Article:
3. The Relationships between Luxury Characteristics and Brand Idenitity

3. The Relationships between Luxury Characteristics and Brand Idenitity

The constitutive characteristics of luxury products and brands form a part of the identity of luxury brands. Dependent on human identity, brands are also ascribed as having an identity. The brand identity comprises all brand associations that are intended by the company (Aaker 1996, p. 68). It corresponds with the intra-company self-perception of a brand, which determines precisely how the brand should appear to the external target groups. It builds the foundation for brand positioning, which relies only on the most relevant characteristics for brand differentiation. As shown in figure~\ref{fig:BrandIdentityConcept}, the brand image constitutes the anti-pole of the brand identity, corresponds with the public perception of a brand and is the result of marketing measures and other consumer experiences with a brand (Esch 2010, p. 90 et seq.; Kotler et al. 2009, p. 426).

The elements of common brand identity concepts can be divided into two main components. The first component covers the physical-functional, mainly product-related associations and the other component includes the abstract, emotional brand associations (Kapferer 2008, p. 171 et seqq.).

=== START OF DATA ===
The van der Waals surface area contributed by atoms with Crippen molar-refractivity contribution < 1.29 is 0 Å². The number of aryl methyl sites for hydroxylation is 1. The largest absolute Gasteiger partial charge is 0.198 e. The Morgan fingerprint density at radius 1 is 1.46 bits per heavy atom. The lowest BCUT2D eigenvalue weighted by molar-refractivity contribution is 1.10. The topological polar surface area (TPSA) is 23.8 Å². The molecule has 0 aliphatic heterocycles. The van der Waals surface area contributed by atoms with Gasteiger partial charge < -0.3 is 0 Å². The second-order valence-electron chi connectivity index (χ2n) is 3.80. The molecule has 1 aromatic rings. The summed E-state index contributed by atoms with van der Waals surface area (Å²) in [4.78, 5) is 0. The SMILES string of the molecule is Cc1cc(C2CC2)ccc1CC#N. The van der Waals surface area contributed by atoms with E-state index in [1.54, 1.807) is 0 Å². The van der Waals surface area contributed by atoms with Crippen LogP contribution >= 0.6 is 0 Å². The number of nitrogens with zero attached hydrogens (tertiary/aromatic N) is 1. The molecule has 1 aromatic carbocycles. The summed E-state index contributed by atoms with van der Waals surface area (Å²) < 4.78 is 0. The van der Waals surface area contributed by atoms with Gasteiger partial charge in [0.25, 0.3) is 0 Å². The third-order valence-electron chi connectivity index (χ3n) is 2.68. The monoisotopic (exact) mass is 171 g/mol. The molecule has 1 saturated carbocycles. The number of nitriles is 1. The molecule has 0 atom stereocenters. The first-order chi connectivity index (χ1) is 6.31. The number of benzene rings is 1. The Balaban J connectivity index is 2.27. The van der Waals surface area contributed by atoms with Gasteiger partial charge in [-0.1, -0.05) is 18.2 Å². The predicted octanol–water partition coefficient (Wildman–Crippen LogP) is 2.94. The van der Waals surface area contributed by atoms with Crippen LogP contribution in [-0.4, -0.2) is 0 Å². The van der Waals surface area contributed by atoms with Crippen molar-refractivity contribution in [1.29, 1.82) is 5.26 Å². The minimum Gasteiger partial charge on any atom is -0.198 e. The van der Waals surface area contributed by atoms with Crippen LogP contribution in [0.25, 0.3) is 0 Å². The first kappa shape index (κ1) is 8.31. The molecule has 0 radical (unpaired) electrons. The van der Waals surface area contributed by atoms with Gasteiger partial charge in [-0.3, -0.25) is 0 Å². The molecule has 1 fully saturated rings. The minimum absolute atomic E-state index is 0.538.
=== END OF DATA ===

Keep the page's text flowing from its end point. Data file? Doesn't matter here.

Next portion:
One of the major product-related associations luxury products have is a high degree of symbolic meaning. The symbolism of luxury products and brands covers a wide variety of emotional associations, which refer to a large extent to human personality traits (Vigneron and Johnson 2004, p. 490).Therefore, the emotional component of the luxury brand identity corresponds largely with the concept of brand personality, which is defined by Aaker (1997, p. 347) as "the set of human characteristics associated with a brand." The emotional component of the luxury brand identity and especially the luxury brand personality was analyzed in a study by Heine (2009b) (see also Heine andTrommsdorff 2010a, p. 458; see also Heine 2010e; Heine and Trommsdorff 2010c; Heine 2010d).

The physical-functional component of the luxury brand identity covers the associations between the brand’s products and the products’ attributes and benefits. As outlined above, luxury brands are defined by specific associations which are tied to their product characteristics.  Accordingly, luxury brands convey associations about a high level of price, quality, aesthetics, etc. Therefore, the constitutive characteristics of luxury products and brands determine the foundations of the physical-functional component of the luxury brand identity. At a minimum, each luxury brand aims at evoking at least these constitutive associations within their target group. They could be referred to as the "code of luxury’" that any luxury brand has to comply with (see also Kapferer and Bastien 2009b, p. 314).

According to the definition of luxury brands, a brand only qualifies as a luxury brand if it actually succeeds in evoking these associations in the minds of the consumers. As shown in figure 2, they have to transfer their intended brand identity into the minds of the consumers without it being distorted by other external influences, such as the marketing measures of competitors. Meeting this challenge requires great expertise in adequate marketing techniques. As many luxury brands are true masters in influencing consumer perceptions, Catry (2003, p. 10) refers to them appropriately enough as the "great pretenders’" (see one of the following chapters for an overview about the luxury marketing-mix strategies).

Figure 2: The Status of Brand Identity in Brand Management

Source: according to Esch 2010, p. 91